Reinhard Hütter’s main thesis in this third volume of the Sacra Doctrina series is that John Henry Newman, in his own context of the nineteenth century, a century far from being a foreign one to our own, faced the same challenges as we do today; the problems then and now differ in degree, not in kind. Hence, Newman's engagement with these problems offers us a prescient and indeed prophetic diagnosis of what these problems or errors, if not corrected, will lead to—consequences which have more or less come to pass—and, furthermore, an alternative way which is at once thoroughly Catholic and holds contemporary relevance.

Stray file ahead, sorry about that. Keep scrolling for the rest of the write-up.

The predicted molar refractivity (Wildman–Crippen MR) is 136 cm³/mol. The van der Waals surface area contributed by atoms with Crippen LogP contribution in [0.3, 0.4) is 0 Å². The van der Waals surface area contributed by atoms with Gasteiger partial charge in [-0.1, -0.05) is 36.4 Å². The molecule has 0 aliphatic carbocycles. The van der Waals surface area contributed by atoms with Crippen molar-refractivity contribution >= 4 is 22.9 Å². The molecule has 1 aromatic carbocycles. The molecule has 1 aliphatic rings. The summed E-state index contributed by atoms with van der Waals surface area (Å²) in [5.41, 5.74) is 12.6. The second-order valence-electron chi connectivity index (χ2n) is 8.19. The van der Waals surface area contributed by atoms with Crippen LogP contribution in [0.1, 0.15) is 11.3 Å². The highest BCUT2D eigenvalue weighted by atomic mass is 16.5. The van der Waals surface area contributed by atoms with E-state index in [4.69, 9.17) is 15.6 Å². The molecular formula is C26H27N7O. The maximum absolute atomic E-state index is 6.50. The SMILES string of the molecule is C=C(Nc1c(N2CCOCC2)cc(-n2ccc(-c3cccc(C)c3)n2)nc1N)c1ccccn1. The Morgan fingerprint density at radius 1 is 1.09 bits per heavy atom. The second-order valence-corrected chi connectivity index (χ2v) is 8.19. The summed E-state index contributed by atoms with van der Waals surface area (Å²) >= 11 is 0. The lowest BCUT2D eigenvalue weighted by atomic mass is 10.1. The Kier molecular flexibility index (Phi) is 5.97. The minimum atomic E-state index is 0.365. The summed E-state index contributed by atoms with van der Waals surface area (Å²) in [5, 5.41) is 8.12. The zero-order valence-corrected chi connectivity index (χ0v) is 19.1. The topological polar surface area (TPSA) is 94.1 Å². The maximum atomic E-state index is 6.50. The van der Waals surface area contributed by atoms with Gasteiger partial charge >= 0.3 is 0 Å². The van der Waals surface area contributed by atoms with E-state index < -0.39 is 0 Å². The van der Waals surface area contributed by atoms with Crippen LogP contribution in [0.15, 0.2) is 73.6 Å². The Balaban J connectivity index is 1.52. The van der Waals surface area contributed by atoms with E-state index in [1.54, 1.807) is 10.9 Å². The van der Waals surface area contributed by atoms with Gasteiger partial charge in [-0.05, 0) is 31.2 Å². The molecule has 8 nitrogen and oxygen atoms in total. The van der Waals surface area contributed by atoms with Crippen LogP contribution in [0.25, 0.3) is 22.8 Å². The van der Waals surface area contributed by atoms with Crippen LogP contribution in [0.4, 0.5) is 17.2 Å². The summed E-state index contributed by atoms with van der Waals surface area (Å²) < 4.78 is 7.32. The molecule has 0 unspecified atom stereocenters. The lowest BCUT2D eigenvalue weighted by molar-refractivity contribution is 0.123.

The introduction offers a survey of Newman’s life and works and each of the subsequent four chapters addresses one significant aspect of Christianity that is not only contested or rejected by secular unbelief, but also has a counterfeit for which not only Christians, but even Catholics have fallen. The counterfeit of conscience is the "conscience" of the sovereign subject (Ch. 1); the counterfeit of faith is the "faith" of one who does not submit to the living authority through which God communicates but rather adheres to the principle of private judgment in matters of revealed religion(Ch.2); the counterfeit of doctrinal development is twofold: (i) paying lip service to development while only selectively accepting its consequences on the grounds of a specious antiquarianism and (ii) invoking development theory to justify all sorts of contemporary changes according to the present Zeitgeist (Ch. 3). Finally, the counterfeit of the university are all those "universities" whose end is not to educate and thereby to perfect the intellect, but rather to feed more efficiently the empire of desire that is informed by the techno-consumerism of today (Ch. 4). The book concludes with an epilogue on Hütter’s journey to Catholicism.